tarsands-redux-30.jpg

Alberta Oilsands Most Carbon Intensive Crude in North America: Analysis

This article originally appeared on the Pembina Institute website.

Over the past 50 years, the development of the oilsands has changed the face of Alberta, driving innovation and technology to make oilsands a reality. The oilsands are the third largest oil reserve on earth, and despite a cycle of boom and busts, contribute to the prosperity of the province. Industry, however, has not addressed many of the largest environmental impacts generated by the oilsands, and much work is still left to be done. This blog is part of a series where we look back at the last 50 years of the oilsands industry and shed light on a number of the remaining challenges.

After 50 years of production, the oilsands remain among the world’s most carbon intensive large-scale crude oil operations. Studies continue to back this up.

The Carnegie Endowment’s Oil-Climate Index suggests most oilsands crude is associated with 31 per cent more emissions than the average North-American crude from the point of extraction through its lifecycle to the point of end use (See Figure 1).

Figure 1. Emissions associated with the full lifecycle of a crude (from extraction to combustion) for a selection of crudes produced in North America

When looking at the carbon pollution associated with the extraction and processing, the Oil-Climate Index suggests that the oilsands generate 2.2 times as many emissions per barrel than the average crude extracted in North America (See Figure 2).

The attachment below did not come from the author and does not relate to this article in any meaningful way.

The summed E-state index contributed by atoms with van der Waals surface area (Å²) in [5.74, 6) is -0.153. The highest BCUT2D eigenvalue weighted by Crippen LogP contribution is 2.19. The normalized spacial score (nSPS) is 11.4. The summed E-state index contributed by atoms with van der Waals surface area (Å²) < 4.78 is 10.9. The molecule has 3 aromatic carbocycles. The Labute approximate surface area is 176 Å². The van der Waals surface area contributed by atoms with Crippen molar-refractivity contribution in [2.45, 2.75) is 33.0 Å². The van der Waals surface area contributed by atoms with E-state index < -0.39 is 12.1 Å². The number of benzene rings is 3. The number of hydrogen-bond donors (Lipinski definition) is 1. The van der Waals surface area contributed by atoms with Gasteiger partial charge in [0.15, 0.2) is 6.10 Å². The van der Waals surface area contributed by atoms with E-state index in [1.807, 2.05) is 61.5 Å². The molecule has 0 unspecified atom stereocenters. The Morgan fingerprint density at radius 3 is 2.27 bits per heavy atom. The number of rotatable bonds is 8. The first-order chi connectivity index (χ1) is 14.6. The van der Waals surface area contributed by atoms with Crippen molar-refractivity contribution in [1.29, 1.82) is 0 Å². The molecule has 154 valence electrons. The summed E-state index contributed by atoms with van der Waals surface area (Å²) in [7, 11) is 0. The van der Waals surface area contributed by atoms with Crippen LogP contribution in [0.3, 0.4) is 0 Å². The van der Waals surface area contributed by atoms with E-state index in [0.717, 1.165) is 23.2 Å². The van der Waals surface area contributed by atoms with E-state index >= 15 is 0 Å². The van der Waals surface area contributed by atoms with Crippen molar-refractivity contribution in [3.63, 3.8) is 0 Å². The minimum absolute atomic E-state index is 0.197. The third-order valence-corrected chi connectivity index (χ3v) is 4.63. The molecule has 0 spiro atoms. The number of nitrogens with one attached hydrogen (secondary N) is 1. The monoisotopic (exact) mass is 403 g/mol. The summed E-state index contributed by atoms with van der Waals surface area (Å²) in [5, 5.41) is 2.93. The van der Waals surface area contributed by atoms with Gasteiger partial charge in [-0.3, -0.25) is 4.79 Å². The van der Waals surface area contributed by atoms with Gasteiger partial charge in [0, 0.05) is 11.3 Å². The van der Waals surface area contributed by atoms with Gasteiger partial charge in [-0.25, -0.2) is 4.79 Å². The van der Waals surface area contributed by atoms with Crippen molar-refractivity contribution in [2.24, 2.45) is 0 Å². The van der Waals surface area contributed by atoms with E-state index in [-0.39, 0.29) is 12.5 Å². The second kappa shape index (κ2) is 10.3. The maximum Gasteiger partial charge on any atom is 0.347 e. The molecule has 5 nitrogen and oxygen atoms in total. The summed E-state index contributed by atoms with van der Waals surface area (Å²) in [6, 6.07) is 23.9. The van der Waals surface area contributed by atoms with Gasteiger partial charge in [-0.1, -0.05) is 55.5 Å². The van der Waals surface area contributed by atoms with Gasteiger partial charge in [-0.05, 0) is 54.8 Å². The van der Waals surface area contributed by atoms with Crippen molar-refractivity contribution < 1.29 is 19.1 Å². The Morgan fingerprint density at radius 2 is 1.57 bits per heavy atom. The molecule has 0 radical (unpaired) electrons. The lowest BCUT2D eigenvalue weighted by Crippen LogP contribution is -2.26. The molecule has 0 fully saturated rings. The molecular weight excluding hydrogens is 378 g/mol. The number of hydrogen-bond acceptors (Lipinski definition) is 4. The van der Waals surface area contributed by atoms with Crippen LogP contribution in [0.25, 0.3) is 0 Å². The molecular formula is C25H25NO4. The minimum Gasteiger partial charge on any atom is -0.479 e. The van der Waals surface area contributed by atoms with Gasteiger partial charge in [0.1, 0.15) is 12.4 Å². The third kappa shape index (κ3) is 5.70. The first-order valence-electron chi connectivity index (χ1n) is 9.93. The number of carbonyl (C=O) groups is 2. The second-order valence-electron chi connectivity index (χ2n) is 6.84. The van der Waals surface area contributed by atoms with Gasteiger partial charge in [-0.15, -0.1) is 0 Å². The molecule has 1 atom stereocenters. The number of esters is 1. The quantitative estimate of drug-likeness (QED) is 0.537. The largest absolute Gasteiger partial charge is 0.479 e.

Figure 2. Emissions associated with the extraction and processing for a selection of crudes produced in North America

The latest data on carbon emissions associated solely with oilsands extraction indicate little improvement over time. Industry likes to celebrate the changes it implemented to reduce emissions and waste, but the greatest of those were one-off advances in emissions intensity nearly 20 years ago.

Since then, the emission intensity from oilsands extraction increased nine per cent between 2004 and 2015, as illustrated in Figure 3.

Figure 3. Emissions intensity of oilsands extraction between 2004 and 2015

In short, the emission intensity of mining operations increased by seven per cent  between 2004 and 2015, and this trend will certainly continue as producers access deeper, lower quality bitumen and the distance from mines to processing facilities increases.

Although in situ operations’ emission intensity decreased by eight per cent between 2004 and 2015, this production type still produces 58 per cent more greenhouse gas emissions than surface mining. Because in situ has become the dominant form of extraction and has a higher intensity than mining, the overall emissions intensity of the sector continues to grow.

Data sources

  • Emission intensities from North-American crudes are sourced from Carnegie Endowment for International Peace, Oil-Climate Index, “Viewing total emissions,” 2016.
  • Greenhouse gas emissions are sourced from Environment and Climate Change Canada, National Inventory Report 1990-2015: Greenhouse Gas Sources and Sinks in Canada,  Table A10–2, 2017.
  • Bitumen production is sourced from Alberta Environment and Parks, Oil Sands Information Portal, “Total Oil Sands Production Graph.”

Image: Alberta oilsands. Photo: Kris Krug

Like a kid in a candy store